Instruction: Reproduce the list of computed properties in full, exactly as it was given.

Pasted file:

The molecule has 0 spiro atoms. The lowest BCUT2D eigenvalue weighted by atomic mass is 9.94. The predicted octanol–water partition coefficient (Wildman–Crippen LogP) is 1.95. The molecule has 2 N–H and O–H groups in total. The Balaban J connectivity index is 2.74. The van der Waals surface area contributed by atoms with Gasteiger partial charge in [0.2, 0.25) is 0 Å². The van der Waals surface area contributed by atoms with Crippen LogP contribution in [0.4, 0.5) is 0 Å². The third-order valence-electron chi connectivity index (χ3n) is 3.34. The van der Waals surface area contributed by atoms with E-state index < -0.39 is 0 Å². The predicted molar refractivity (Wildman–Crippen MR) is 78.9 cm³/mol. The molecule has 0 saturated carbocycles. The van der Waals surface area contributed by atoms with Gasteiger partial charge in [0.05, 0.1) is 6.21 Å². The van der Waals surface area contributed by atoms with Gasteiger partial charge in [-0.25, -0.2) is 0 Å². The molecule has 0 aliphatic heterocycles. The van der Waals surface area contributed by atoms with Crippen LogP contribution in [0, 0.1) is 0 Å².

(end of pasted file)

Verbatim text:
The molecule has 0 spiro atoms. The lowest BCUT2D eigenvalue weighted by atomic mass is 9.94. The predicted octanol–water partition coefficient (Wildman–Crippen LogP) is 1.95. The molecule has 2 N–H and O–H groups in total. The Balaban J connectivity index is 2.74. The van der Waals surface area contributed by atoms with Gasteiger partial charge in [0.2, 0.25) is 0 Å². The van der Waals surface area contributed by atoms with Crippen LogP contribution in [0.4, 0.5) is 0 Å². The third-order valence-electron chi connectivity index (χ3n) is 3.34. The van der Waals surface area contributed by atoms with E-state index < -0.39 is 0 Å². The predicted molar refractivity (Wildman–Crippen MR) is 78.9 cm³/mol. The molecule has 0 saturated carbocycles. The van der Waals surface area contributed by atoms with Gasteiger partial charge in [0.05, 0.1) is 6.21 Å². The van der Waals surface area contributed by atoms with Gasteiger partial charge in [-0.25, -0.2) is 0 Å². The molecule has 0 aliphatic heterocycles. The van der Waals surface area contributed by atoms with Crippen LogP contribution in [0, 0.1) is 0 Å².